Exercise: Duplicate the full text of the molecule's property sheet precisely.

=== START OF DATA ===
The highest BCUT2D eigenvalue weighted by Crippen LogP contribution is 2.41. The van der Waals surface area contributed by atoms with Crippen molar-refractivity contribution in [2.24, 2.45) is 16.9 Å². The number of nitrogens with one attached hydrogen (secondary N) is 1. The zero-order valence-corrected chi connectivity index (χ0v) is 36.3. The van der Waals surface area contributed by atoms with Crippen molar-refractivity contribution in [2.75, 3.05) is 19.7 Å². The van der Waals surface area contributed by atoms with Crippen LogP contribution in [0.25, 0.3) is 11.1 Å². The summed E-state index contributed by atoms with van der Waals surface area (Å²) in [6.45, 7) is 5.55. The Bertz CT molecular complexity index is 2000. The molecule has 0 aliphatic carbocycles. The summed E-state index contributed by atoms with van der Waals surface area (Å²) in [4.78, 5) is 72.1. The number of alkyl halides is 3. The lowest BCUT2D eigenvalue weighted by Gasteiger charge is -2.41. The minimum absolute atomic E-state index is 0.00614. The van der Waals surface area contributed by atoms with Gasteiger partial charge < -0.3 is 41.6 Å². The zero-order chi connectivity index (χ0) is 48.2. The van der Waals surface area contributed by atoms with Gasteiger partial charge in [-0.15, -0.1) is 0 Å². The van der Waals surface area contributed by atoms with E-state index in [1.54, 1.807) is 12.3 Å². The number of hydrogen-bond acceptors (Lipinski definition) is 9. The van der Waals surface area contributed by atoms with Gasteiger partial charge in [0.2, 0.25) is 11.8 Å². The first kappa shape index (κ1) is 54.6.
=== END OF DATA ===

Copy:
The highest BCUT2D eigenvalue weighted by Crippen LogP contribution is 2.41. The van der Waals surface area contributed by atoms with Crippen molar-refractivity contribution in [2.24, 2.45) is 16.9 Å². The number of nitrogens with one attached hydrogen (secondary N) is 1. The zero-order valence-corrected chi connectivity index (χ0v) is 36.3. The van der Waals surface area contributed by atoms with Crippen molar-refractivity contribution in [2.75, 3.05) is 19.7 Å². The van der Waals surface area contributed by atoms with Crippen LogP contribution in [0.25, 0.3) is 11.1 Å². The summed E-state index contributed by atoms with van der Waals surface area (Å²) in [6.45, 7) is 5.55. The Bertz CT molecular complexity index is 2000. The molecule has 0 aliphatic carbocycles. The summed E-state index contributed by atoms with van der Waals surface area (Å²) in [4.78, 5) is 72.1. The number of alkyl halides is 3. The lowest BCUT2D eigenvalue weighted by Gasteiger charge is -2.41. The minimum absolute atomic E-state index is 0.00614. The van der Waals surface area contributed by atoms with Gasteiger partial charge < -0.3 is 41.6 Å². The zero-order chi connectivity index (χ0) is 48.2. The van der Waals surface area contributed by atoms with Gasteiger partial charge in [-0.15, -0.1) is 0 Å². The van der Waals surface area contributed by atoms with E-state index in [1.54, 1.807) is 12.3 Å². The number of hydrogen-bond acceptors (Lipinski definition) is 9. The van der Waals surface area contributed by atoms with Gasteiger partial charge in [0.2, 0.25) is 11.8 Å². The first kappa shape index (κ1) is 54.6.